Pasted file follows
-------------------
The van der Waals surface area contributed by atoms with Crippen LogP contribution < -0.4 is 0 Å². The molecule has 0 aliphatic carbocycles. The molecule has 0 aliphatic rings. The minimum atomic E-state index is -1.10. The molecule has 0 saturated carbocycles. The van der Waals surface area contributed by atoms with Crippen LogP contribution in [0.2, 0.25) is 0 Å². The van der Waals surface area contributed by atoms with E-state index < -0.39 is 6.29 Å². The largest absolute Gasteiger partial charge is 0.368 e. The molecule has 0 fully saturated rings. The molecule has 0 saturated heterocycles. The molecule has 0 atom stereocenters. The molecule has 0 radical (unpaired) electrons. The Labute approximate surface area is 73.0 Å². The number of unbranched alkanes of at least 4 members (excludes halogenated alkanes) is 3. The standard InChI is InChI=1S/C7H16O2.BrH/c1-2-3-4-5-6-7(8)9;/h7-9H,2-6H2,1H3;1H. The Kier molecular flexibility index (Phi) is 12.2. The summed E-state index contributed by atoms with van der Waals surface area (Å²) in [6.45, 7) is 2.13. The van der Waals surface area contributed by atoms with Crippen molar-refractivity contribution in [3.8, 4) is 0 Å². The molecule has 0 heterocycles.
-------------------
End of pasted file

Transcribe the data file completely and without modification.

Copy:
The van der Waals surface area contributed by atoms with Crippen LogP contribution < -0.4 is 0 Å². The molecule has 0 aliphatic carbocycles. The molecule has 0 aliphatic rings. The minimum atomic E-state index is -1.10. The molecule has 0 saturated carbocycles. The van der Waals surface area contributed by atoms with Crippen LogP contribution in [0.2, 0.25) is 0 Å². The van der Waals surface area contributed by atoms with E-state index < -0.39 is 6.29 Å². The largest absolute Gasteiger partial charge is 0.368 e. The molecule has 0 fully saturated rings. The molecule has 0 saturated heterocycles. The molecule has 0 atom stereocenters. The molecule has 0 radical (unpaired) electrons. The Labute approximate surface area is 73.0 Å². The number of unbranched alkanes of at least 4 members (excludes halogenated alkanes) is 3. The standard InChI is InChI=1S/C7H16O2.BrH/c1-2-3-4-5-6-7(8)9;/h7-9H,2-6H2,1H3;1H. The Kier molecular flexibility index (Phi) is 12.2. The summed E-state index contributed by atoms with van der Waals surface area (Å²) in [6.45, 7) is 2.13. The van der Waals surface area contributed by atoms with Crippen molar-refractivity contribution in [3.8, 4) is 0 Å². The molecule has 0 heterocycles.